“Including Mathematical ideas can enhance and support your Exhibits and Programs”
Informal Education Programs
Just Add Some Math – Overview
Math connections that align with your primary mission can help you provide the public with a greater quality of experiences. Is Math simply missing from your STEM or STEAM programs? When you offer the mathematics relevant to your programming, communication with visitors is improved and you can offer ways of:
- Entertaining the Intellect
- Asking and answering Questions
- Comparing Ideas and Options
- Deepening Understanding
- Individualizing experiences
- Sharing strategies to attain goals
- Affirming your guests as a Community
- Celebrating Individual Identities
- Engaging Individuals, Small groups and the larger Group.
What we do to find a relevant connection.
- Learn as much as we can about the institution, its mission and goals.
- Work to understand the experience you want to provide for your visitors
- Note and notice the parameters and constraints that affect implementation of your educational programs.
- Find and understand the meaningful interesting math concepts that relate to your program.
- Offer suggestions, ideas, materials, models, and even teacher facilitators for on site events so that your visitors have a good experience with the math, and an enhanced appreciation for your exhibit.
Mathematics can be a big or small part of your program. An outreach activity can last for a few hours, days or years. Permanent installations like outdoor sculptures or durable exhibits offer guests valuable opportunities to revisit over time. There are many options. See the section on Math Rooms if you are interested in offering a curated, staffed space.
Mecklenburg County NC Parks and Recreation
What we learned: Mecklenburg County Environmental Education Manager Alice Chambers liked the materials she saw on a visit with colleagues at the Austin Nature and Science Center. She and her staff are interested in presenting mathematics concepts as part of their new STEM initiative. They would like to offer more and they are interested in collaborating with us by testing displays and offering feedback. Alice sent us a list of the items she liked and we made them for her. As of July 31, 2017 we have shipped the following items and are looking forward to feedback from her staff as they plan programs for a new nature center. The items and use are listed here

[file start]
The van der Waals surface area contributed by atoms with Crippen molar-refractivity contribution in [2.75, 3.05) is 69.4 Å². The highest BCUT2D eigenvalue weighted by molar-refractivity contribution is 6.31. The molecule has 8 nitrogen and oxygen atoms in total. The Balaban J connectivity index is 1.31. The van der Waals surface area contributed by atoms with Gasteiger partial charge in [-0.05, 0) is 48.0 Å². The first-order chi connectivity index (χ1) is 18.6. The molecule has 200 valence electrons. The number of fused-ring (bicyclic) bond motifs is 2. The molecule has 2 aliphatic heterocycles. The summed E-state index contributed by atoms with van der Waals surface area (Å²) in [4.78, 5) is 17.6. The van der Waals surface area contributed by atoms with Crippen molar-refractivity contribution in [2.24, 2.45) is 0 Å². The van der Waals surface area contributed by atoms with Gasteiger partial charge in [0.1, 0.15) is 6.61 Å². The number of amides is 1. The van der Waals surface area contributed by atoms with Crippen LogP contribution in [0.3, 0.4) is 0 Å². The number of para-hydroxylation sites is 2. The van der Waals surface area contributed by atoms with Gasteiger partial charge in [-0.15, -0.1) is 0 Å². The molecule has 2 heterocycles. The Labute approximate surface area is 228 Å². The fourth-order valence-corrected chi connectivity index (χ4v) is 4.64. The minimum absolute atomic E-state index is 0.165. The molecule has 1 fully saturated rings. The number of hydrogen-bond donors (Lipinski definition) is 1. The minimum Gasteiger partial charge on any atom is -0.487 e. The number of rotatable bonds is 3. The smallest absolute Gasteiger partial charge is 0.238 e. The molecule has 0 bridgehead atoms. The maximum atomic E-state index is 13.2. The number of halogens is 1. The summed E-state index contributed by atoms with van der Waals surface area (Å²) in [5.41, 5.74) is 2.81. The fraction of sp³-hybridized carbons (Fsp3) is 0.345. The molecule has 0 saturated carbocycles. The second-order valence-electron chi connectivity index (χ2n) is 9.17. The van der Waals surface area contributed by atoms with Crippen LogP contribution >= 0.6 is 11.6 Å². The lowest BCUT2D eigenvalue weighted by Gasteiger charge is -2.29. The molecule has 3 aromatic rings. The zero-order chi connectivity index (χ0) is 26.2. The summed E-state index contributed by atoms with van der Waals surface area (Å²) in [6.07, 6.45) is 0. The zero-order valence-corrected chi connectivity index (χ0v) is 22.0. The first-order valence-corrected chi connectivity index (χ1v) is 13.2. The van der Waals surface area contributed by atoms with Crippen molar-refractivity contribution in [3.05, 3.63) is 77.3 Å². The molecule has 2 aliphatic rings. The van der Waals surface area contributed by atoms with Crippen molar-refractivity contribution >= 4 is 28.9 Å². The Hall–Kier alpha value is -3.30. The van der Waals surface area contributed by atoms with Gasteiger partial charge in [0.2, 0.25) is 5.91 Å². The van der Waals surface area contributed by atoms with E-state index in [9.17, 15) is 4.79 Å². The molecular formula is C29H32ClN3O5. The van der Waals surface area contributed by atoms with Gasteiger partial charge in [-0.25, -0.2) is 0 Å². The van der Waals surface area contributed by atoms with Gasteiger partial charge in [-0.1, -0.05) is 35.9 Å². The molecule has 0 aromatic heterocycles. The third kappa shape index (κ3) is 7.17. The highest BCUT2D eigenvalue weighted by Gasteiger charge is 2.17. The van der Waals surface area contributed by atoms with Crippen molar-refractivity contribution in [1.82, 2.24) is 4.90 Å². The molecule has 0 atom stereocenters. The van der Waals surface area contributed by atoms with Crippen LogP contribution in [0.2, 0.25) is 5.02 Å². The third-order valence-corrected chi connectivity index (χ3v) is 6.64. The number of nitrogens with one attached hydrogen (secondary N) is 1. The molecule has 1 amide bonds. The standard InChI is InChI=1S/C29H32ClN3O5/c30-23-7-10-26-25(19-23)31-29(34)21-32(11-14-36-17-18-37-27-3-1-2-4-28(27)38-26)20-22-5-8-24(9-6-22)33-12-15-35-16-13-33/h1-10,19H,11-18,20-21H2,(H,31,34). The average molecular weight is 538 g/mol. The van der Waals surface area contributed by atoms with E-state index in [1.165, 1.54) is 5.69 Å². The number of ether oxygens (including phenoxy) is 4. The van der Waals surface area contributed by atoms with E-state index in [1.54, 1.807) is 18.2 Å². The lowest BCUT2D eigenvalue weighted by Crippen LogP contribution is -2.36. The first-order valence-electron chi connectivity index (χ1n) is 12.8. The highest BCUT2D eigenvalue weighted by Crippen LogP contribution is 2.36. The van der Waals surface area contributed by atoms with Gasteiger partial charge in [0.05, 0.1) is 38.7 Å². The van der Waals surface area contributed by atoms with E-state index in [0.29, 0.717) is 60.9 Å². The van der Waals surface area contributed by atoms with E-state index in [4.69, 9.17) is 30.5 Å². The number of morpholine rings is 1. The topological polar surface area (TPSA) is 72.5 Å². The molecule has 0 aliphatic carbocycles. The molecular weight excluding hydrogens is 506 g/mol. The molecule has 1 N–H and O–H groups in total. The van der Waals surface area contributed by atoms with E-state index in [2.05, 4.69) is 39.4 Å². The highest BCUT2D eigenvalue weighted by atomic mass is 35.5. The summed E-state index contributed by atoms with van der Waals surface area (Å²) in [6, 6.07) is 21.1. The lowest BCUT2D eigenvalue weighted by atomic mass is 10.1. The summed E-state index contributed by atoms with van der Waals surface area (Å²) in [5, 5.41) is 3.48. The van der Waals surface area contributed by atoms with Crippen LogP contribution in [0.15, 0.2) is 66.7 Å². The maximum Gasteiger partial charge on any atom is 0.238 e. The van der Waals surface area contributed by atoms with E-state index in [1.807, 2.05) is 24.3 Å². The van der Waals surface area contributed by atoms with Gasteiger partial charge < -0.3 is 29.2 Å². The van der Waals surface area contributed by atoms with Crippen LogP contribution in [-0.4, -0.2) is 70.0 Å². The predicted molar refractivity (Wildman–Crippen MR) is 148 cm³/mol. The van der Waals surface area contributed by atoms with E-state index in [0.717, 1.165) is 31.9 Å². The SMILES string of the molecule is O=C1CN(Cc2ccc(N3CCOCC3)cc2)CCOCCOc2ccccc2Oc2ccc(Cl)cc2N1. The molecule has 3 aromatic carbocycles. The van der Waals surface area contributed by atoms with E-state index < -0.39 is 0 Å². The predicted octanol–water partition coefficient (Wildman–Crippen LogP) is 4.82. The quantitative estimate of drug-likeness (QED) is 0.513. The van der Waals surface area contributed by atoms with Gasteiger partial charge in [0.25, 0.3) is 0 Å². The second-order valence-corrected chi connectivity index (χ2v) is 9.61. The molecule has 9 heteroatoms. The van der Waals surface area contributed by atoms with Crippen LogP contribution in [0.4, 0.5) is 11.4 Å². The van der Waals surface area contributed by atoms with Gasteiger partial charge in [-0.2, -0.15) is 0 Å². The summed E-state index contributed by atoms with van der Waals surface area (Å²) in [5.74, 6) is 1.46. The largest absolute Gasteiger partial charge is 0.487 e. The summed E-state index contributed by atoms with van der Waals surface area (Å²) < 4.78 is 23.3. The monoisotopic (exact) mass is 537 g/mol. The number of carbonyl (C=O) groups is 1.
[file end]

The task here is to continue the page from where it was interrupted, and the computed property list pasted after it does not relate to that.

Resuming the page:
Historic Oakwood Cemetery, Austin Texas
What we learned: Cemeteries are full of numbers, dates, and all kinds of connections to the actuarial sciences. They also offer poetry, history, and a personal connection to the past. At this place, the focus of the conservators is preservation, conservation and respectful fundraising to address the tilting of the monuments caused by unstable soil, tree roots and simply age.
MathHappens: We designed a plumbline with degree angles in a skull and crossbones motif to coordinate with an October fundraiser. We gave visitors the plumb lines and invited them to understand the conservators problem first hand, to consider how the conservators might measure the scope of the problem throughout the cemetery, by identifing the monuments that are at risk, and collecting data to identify the ones that are shifting the most across time. Finally we ask visitors to consider what they might recommend as a conservation plan given a limited budget.
International Parking Day, San Marcos Texas
What we learned: Parking Day means a town assigns a parking space in the square to anyone who applies. Approved applicants can install their project in an assigned space for a day. The event is coordinated, publicized and promoted by the town. Visitors can circulate past the parking spaces and interact with exhibitors.
MathHappens: We provided a walking activity where you go around cones arranged in a polygon (triangle, square, pentagon) and “discover” that regardless of the number of cones – how many sides in a polygon, the sum of the exterior angles is 360. Our cones were appropriate to the setting and we were able to engage interested visitors. By choosing to spend time with us, visitors had a better experience than most students in school where they have to attend math class. We gave out protractors at this event.